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9 Ways to Misunderstand Web Standards  (View post)

Jim Barr [PersonRank 4]

Friday, June 23, 2006
13 years ago14,514 views

While I tend to agree with Misunderstanding #1, I do find it VERY convenient to be able to see a "printable version". Why? I use FireFox with the Platypus/GreaseMonkey extension. Viewing the printer-friendly page and then invoking Platypus lets me selectively remove sections that I may not want to print. I can (somewhat) tailor what gets printed saving me lots of print time and ink. Platypus can be used on "normal" pages also, but it's certainly easier on the printer-friendly versions. Of course, I suspect that I'm FAR from the norm on this.

This would, of course, be a non-issue if only FireFox's Print Preview screen had Platypus capabilities....

Philipp Lenssen [PersonRank 10]

13 years ago #

I absolutely agree with that Jim.

Tadeusz Szewczyk [PersonRank 10]

13 years ago #

Such a shame! I can't read Google Blogoscoped on my mobile. There is an error that says "not enough memory". I guess there is too much text on the homepage. Nonetheless I am surprised, I thought the memory is quite sufficient (40 mb). My site, onreact.com and Google do work allright. My site working fine did indeed suprise me when I first visited it on my mobile. It uses merely XHTML strict with no special CSS for other applications and has absolute positioned layers.

Philipp Lenssen [PersonRank 10]

13 years ago #

Did you try Opera Mini? It's quite good in doing the job of pre-compressing...

Niraj Sanghvi [PersonRank 10]

13 years ago #

I'm sure many have already seen it, but there was just recently a posting about CSS questions answered by Håkon Wium Lie, Chief Technology Officer of Opera and one of the two original creators of CSS. (interviews.slashdot.org/articl ...)

Some very interesting questions and answers about CSS.

Tadeusz Szewczyk [PersonRank 10]

13 years ago #

Fantastic! I love Opera, it works perfectly.

Eugene Villar [PersonRank 5]

13 years ago #

One real advantage of separate mobile content is the small data size. My network charges me per kilobyte of data transferred and so I would prefer to browse the mobile versions even if my phone is capable of displaying the normal large-screen version. I usually even use Google's helpful WML and xHTML "translator" because its good at stripping out unnecessary content.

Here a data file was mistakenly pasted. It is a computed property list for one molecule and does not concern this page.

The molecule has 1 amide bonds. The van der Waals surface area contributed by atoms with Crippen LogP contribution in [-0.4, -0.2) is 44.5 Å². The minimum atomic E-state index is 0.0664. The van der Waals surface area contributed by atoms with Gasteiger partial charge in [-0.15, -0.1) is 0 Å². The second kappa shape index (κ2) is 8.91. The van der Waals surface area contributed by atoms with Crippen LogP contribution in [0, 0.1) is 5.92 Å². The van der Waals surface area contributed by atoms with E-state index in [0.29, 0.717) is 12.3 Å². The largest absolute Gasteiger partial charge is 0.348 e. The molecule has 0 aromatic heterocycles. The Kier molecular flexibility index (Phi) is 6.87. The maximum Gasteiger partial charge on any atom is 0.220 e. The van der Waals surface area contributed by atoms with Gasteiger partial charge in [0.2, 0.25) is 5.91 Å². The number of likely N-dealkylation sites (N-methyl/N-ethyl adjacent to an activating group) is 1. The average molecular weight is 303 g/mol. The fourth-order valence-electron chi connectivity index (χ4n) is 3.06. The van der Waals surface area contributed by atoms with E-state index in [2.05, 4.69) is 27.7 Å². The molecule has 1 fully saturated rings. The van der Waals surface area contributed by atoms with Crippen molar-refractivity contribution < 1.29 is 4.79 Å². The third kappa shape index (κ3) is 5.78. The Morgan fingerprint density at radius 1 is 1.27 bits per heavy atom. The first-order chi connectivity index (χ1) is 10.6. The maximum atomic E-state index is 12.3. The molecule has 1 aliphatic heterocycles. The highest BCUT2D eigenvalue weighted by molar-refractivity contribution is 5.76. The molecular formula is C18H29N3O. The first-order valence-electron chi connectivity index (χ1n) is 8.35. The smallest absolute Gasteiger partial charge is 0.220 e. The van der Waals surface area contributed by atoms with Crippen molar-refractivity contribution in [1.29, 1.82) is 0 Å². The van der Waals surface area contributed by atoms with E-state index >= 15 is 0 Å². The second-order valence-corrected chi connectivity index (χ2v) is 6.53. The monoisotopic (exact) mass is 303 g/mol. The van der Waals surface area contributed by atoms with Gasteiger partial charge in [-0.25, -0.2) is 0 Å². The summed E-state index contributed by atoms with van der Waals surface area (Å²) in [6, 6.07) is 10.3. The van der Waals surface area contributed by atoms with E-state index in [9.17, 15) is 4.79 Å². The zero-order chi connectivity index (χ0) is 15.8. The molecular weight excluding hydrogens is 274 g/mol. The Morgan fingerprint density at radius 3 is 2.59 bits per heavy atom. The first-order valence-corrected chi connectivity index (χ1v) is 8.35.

EGM [PersonRank 1]

13 years ago #

Excellent post Philp! Lots to think about here. Thanks for throwing it all out there.

Philipp Lenssen [PersonRank 10]

13 years ago #

Eugene, but if tackled right these can be mere network/ rendering issues. For example, Opera Mini uses a proxy to pre-convert everything into smaller stuff. The Google proxy on the other hand splits up pages into sub-pages. I think that's the great thing about HTML as layout neutral format, that it doesn't necessarily tell the user agent how to treat it. For example, in a Google search result, the whole page is compressed into a single snippet...

orli yakuel [PersonRank 8]

13 years ago #

Your story on Digg:
digg.com/design/9_Ways_to_Misu ...
Cool!

(digg this guys)

Leigh Klotz [PersonRank 0]

13 years ago #

I suspect XForms will be ready in Firefox before 2014, if the current state of their XForms module (mozilla.org/projects/xforms/) is any indication.

Also, you can use tools render your standard, accessible markup into Ajaxian Javascript stuff on the fly, either in the server (chiba.sourceforge.net) or in the browser (formfaces.com). There are other intermediate solutions as well, such as the formsplayer.com plugin for IE.

XForms is designed for accessibility, and is on the W3C's Web Accessibility Dynamic Content roadmap. So, take a look at the trajectory of XForms and decide where you want to intercept.

Caleb E [PersonRank 10]

13 years ago #

Ironically enough, i'm reading this blog post on Netscape 4.78 on a Solaris computer. This website is pretty broken up but still definately legible (except names in the forum b/c the icons tile). However, a few sites i've been to have done really poorly. Wikipedia even managed to crash the browser.

anway, about the points: i agree with everything except the mobile web. I have a cost per byte plan and every little bit helps, so if I really need to do something online I use google's mobile converter. Until unlimited data transfer becomes a widespread reality, I at least want the option to have a smaller, low bandwidth version of websites.

I most agree with the alt tag point. It's as if developers don't care about the meaning of the alt tag anymore – now it's just a way to show tooltips, and in text based browsers, the intended recipients of the alt tag's information, most web pages look ridiculous. I think the key concepts here are "suppliment" and "compliment" – what does the image do? Google's logo, for instance, suppliments the page's heading, while caption photos compliment headlines. Another one I love is a photo with a caption and identical alt text so you see the same thing twice.

Dan Tobias [PersonRank 6]

13 years ago #

To be standards-compliant, though, any image that needs no ALT text should have an empty-string ALT instead of omitting the attribute altogether, like ALT="". This has the added benefit of getting some text-mode browsers to ignore the image altogether instead of putting in something messy like [IMAGE] or the filename.